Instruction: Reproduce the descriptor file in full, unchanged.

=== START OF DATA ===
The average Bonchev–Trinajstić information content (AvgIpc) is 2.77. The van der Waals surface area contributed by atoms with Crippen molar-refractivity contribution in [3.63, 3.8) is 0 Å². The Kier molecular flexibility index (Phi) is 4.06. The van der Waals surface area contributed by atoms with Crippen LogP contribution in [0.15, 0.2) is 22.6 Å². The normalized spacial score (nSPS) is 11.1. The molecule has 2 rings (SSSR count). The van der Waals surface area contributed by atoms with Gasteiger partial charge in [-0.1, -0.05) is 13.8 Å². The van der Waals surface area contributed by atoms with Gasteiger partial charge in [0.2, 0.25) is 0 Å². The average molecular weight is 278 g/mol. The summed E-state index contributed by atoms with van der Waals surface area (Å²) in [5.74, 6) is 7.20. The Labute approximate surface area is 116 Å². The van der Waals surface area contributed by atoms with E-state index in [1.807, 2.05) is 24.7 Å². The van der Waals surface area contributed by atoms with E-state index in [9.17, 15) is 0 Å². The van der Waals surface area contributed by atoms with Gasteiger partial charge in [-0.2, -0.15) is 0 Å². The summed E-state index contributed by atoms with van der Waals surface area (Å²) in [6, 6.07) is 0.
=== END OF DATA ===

The average Bonchev–Trinajstić information content (AvgIpc) is 2.77. The van der Waals surface area contributed by atoms with Crippen molar-refractivity contribution in [3.63, 3.8) is 0 Å². The Kier molecular flexibility index (Phi) is 4.06. The van der Waals surface area contributed by atoms with Crippen LogP contribution in [0.15, 0.2) is 22.6 Å². The normalized spacial score (nSPS) is 11.1. The molecule has 2 rings (SSSR count). The van der Waals surface area contributed by atoms with Gasteiger partial charge in [-0.1, -0.05) is 13.8 Å². The van der Waals surface area contributed by atoms with Gasteiger partial charge in [0.2, 0.25) is 0 Å². The average molecular weight is 278 g/mol. The summed E-state index contributed by atoms with van der Waals surface area (Å²) in [5.74, 6) is 7.20. The Labute approximate surface area is 116 Å². The van der Waals surface area contributed by atoms with E-state index in [1.807, 2.05) is 24.7 Å². The van der Waals surface area contributed by atoms with E-state index in [9.17, 15) is 0 Å². The van der Waals surface area contributed by atoms with Gasteiger partial charge in [-0.2, -0.15) is 0 Å². The summed E-state index contributed by atoms with van der Waals surface area (Å²) in [6, 6.07) is 0.